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Adopting the Hashlink spec as a work item?

From: Manu Sporny <msporny@digitalbazaar.com>
Date: Tue, 1 Jan 2019 16:36:40 -0500
To: W3C Credentials CG <public-credentials@w3.org>
Message-ID: <212f8037-ae29-f993-49d7-2a2a0ababda5@digitalbazaar.com>
Hi all (bcc: W3C JSON-LD WG, VCWG, and Protocol Labs Research Division),

I promise that this is the last one for today. :)

This email is about the Hashlink specification, which is intended to be
a way to enforce that the content at a given hyperlink has not changed
since it was published.

The specification is intended to be a joint work product of the W3C
Digital Verification Community Group, JSON-LD WG (unofficial), VCWG
(unofficial), and the W3C Credentials Community Group. The CCG needs to
decide if it's adopting this specification as a Work Item.

Ok, so what's the problem and why do we care?

We do the following things in this community:

 * Link to JSON-LD Contexts
 * Link to ZKP Schemas
 * Link to evidence from Verifiable Credentials
 * Link to external data from DID Documents

... and we have no way to tell if the content at the end of that link
has changed since the Verifiable Credential was issued, or the DID
Document was created.


In the best case, verification of the cryptographic signature fails
(because the content at the end of the link changed). In the average
case, the signature doesn't fail, and we use data that may have been
modified. In the worst case, the data was modified by an attacker and
really bad things happen (like a developer being sloppy with how they
use JSON-LD Contexts in a financial system and the source/destination
fields being flipped in a financial transaction). There are mitigations
for all of these issues, but they require the developer to be aware of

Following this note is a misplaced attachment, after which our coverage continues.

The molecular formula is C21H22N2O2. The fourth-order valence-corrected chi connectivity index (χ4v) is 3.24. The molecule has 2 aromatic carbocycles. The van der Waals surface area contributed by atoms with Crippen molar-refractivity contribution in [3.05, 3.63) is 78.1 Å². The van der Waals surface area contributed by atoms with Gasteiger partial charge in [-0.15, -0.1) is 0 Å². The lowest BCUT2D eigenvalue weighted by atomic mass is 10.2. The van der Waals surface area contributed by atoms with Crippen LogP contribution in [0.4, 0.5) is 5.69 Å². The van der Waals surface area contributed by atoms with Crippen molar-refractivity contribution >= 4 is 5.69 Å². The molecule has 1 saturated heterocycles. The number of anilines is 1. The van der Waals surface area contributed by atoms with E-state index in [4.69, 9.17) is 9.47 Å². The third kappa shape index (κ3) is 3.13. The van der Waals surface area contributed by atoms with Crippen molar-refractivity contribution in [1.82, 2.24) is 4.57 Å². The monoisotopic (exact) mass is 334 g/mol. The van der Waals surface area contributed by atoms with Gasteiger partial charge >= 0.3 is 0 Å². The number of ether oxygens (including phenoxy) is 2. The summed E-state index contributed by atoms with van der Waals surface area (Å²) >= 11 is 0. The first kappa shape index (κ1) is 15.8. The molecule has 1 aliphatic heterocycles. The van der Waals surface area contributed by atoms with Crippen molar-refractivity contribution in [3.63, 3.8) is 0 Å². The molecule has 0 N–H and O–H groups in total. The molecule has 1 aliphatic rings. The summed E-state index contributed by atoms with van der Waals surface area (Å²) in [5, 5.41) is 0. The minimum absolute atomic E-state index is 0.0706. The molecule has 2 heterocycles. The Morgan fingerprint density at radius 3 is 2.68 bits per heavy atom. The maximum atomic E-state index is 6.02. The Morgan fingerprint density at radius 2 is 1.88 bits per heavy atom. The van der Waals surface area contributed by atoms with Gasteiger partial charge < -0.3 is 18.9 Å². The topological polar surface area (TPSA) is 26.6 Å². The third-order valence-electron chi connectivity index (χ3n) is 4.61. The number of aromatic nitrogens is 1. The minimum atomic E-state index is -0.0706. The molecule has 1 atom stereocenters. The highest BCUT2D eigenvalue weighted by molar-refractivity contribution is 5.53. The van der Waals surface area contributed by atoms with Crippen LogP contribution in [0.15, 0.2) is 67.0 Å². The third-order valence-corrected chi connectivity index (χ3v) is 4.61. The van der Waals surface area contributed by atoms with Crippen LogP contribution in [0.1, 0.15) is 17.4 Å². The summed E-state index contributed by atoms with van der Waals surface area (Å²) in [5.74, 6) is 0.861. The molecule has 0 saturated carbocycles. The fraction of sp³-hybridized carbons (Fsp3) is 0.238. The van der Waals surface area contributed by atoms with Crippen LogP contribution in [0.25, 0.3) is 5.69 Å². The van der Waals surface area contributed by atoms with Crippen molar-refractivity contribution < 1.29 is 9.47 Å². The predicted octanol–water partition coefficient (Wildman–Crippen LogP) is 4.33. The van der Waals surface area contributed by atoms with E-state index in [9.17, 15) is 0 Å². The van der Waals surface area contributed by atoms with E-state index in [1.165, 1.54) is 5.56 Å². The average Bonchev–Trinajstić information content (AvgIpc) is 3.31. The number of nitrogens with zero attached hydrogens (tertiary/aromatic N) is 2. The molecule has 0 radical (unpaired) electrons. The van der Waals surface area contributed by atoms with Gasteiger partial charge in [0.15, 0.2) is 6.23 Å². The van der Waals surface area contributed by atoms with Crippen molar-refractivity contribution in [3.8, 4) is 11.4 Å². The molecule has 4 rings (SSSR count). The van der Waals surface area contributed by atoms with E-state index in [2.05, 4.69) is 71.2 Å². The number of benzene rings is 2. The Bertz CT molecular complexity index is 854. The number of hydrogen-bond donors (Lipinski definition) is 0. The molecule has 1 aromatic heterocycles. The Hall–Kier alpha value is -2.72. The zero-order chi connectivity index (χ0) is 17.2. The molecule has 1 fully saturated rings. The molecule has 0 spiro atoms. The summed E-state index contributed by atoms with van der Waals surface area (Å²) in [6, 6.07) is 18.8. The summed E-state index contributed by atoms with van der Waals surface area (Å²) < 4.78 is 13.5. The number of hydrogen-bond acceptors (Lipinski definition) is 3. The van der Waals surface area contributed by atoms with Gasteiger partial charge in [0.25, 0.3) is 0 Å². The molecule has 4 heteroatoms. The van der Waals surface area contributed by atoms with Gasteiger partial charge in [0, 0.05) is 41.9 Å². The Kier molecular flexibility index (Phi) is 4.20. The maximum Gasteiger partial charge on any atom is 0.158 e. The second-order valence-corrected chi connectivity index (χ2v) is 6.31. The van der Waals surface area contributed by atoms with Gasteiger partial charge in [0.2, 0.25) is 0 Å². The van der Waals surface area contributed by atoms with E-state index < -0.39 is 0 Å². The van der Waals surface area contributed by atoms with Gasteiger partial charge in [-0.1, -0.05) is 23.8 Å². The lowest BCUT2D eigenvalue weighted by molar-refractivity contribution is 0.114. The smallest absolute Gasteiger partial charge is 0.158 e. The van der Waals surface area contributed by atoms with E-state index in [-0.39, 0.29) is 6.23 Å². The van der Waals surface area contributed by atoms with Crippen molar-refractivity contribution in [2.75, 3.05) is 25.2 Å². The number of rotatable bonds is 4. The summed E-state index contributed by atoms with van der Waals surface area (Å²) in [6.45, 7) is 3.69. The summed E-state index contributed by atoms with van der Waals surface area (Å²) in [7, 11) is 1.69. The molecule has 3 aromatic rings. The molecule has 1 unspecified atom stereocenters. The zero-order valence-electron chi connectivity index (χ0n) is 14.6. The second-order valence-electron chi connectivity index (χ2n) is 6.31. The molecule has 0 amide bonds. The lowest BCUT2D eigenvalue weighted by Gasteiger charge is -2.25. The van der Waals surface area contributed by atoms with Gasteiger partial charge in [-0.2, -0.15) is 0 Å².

the problem in the first place.

What would be great is if we could trust that when we use a hyperlink in
our systems (like a Verifiable Credential or a DID Document), and
digitally sign that hyperlink, that we're also signing the content at
the hyperlink. That's what the hashlink specification enables us to do.

Here's a simple example for the JSON-LD Context for the current DID
Spec. Here's the current link:

https://w3id.org/did/v0.11

You have no idea if the version you retrieved and the version I
retrieved are the same. Now, here's what it looks like when we secure it
with a "Legacy URL" Hashlink (blake2b 8 byte multihash + base58btc
multibase):

https://w3id.org/did/v0.11?hl=z3aq31uzgnZBuWNzUB

Now we both know that the version we download is the same (because of
the little bit at the end starting with "hl=", which stands for
Hashlink). Here's what it looks like as a (non-legacy) Hashlink URL:

hl:z3aq31uzgnZBuWNzUB:zpr1Xd34f3NYqfr1yMzb6TBCrWWrvJeGVRJGsUMMyVWXS8

Yes, that looks awful, but there are a number of redeeming
characteristics with the second form. The first is that the latter value
is optional -- you can discard everything after the second colon and
it's still a valid Hashlink URL. All you really need is